How to Stop the Blood Sugar Roller Coaster (Continued)
Stress can cause your body to release glucose-raising hormones like adrenaline. Being stressed, angry, or upset also causes more cortisol to circulate in your blood stream, which makes your muscles insulin resistant. Physical stressors like illness or infection can also increase blood sugar levels. Here are some tips to help lower the stress!
De-Stressing Check #1: Try doing a de-stressing activity (like deep breathing, meditation, yoga, or stretching) for 15 minutes. Anything with a calming effect helps reduce your body's release of glucose-raising hormones and may help stop the roller coaster. Check you blood sugar before you start and within one hour of finishing this activity.
De-Stressing Check #2: For round two of de-stressing, try a different 15 minute activity and compare the results to the first activity. Whichever one lowers your blood sugar most successfully may be the one you incorporate into your life on a more regular basis (even if it's just deep breathing). Measure and record your blood sugar before you start and an hour later to see its effects.
Overtreating Low Blood Sugars
One final note: If you have diabetes (and especially if you use insulin or certain oral medications), you are very likely to experience a low blood sugar reaction (hypoglycemia) on occasion. The trick to avoiding the blood sugar roller coaster is to treat your lows effectively without overtreating them. Admittedly, it's hard to control your eating when you're low, so plan ahead and have set amounts of carbs (like glucose tablets or regular soda) ready to treat a low. Overtreating frequent lows, in addition to sending your blood sugars on a rebound high, can cause you to gain weight.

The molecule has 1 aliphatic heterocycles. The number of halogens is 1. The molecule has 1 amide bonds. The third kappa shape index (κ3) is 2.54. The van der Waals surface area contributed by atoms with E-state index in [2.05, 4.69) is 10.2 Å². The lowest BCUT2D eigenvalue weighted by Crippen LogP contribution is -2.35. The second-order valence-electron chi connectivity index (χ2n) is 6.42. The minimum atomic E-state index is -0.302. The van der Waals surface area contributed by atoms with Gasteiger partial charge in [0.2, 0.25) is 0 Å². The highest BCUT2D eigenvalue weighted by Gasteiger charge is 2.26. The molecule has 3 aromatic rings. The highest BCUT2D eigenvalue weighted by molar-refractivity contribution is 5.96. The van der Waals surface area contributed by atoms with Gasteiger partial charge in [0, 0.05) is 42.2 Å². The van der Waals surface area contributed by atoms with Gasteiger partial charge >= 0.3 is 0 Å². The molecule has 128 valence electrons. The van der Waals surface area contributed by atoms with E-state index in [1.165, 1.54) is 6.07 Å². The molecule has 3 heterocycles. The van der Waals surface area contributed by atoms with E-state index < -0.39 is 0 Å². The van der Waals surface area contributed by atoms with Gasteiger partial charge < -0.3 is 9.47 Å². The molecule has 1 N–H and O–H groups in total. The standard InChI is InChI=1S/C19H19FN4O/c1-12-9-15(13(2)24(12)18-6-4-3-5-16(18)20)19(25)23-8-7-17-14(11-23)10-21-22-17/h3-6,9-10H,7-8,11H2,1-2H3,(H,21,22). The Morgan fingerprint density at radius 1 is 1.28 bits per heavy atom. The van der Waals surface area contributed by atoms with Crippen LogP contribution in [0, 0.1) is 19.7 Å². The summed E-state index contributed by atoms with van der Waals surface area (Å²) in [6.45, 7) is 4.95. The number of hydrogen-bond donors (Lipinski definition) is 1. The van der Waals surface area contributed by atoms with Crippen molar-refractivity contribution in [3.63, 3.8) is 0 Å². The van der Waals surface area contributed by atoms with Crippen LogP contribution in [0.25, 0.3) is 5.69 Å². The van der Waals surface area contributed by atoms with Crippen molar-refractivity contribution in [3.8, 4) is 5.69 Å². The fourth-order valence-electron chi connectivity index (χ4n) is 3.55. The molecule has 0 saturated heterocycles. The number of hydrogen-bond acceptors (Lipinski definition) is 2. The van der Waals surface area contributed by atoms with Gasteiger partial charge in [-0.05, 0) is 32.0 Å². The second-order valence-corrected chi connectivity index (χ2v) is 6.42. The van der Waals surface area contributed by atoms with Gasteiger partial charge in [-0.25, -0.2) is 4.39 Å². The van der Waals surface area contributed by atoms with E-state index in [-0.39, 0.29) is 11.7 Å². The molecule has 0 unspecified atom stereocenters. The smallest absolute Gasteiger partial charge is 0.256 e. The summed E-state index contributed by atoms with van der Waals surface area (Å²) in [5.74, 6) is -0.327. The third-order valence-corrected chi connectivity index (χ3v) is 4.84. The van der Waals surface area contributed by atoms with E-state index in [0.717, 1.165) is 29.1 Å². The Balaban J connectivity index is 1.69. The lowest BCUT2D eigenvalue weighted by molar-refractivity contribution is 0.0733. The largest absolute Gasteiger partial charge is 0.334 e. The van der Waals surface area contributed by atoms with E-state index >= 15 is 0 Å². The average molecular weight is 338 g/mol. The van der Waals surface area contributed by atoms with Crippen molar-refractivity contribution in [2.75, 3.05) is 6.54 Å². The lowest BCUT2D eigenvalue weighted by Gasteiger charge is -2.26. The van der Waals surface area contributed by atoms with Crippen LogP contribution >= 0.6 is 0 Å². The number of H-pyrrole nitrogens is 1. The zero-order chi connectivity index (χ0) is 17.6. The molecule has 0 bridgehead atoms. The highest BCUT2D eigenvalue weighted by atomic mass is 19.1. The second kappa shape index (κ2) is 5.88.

Reflections on the Roller Coaster
On the last day of your week of roller coaster reduction, take a minute or two to review your body's response to various foods, activities, and destressors over the week. While these responses can vary from day to day, it's good to have a general idea of what affects your blood sugar the most. If you have cut out even one high or low blood sugar this week with any of these changes, you were successful. Keep up the good work!
Read Sheri's bio here.
Read more of Sheri Colberg-Och's columns.
NOTE: This information is not intended to be a replacement or substitute for consultation with a qualified medical professional or for professional medical advice related to diabetes or another medical condition. Please contact your physician or medical professional with any questions and concerns about your medical condition.
Broccomole Dip Aunt Sally's Whole Grain Almonds and Cranberries Cream Cheese Coffee Cake Spiced Pear Salad for One Light French Dressing Artichoke and Cumin Dip Hot Potato Salad White Chocolate Cranberry Biscotti Spicy Curry Style Veggies Water Chestnuts and Snow Peas
Many people say that depression is a side effect or complication of diabetes. Without discounting the association of the psychological condition with the physical one, I'm not convinced that our high and/or unstable glucose levels are directly responsible for that change in our mental state. My belief is that the unrelenting need for self-care, for following the sort of care schedules that can drive licensed, professional caregivers crazy, is what overwhelms us...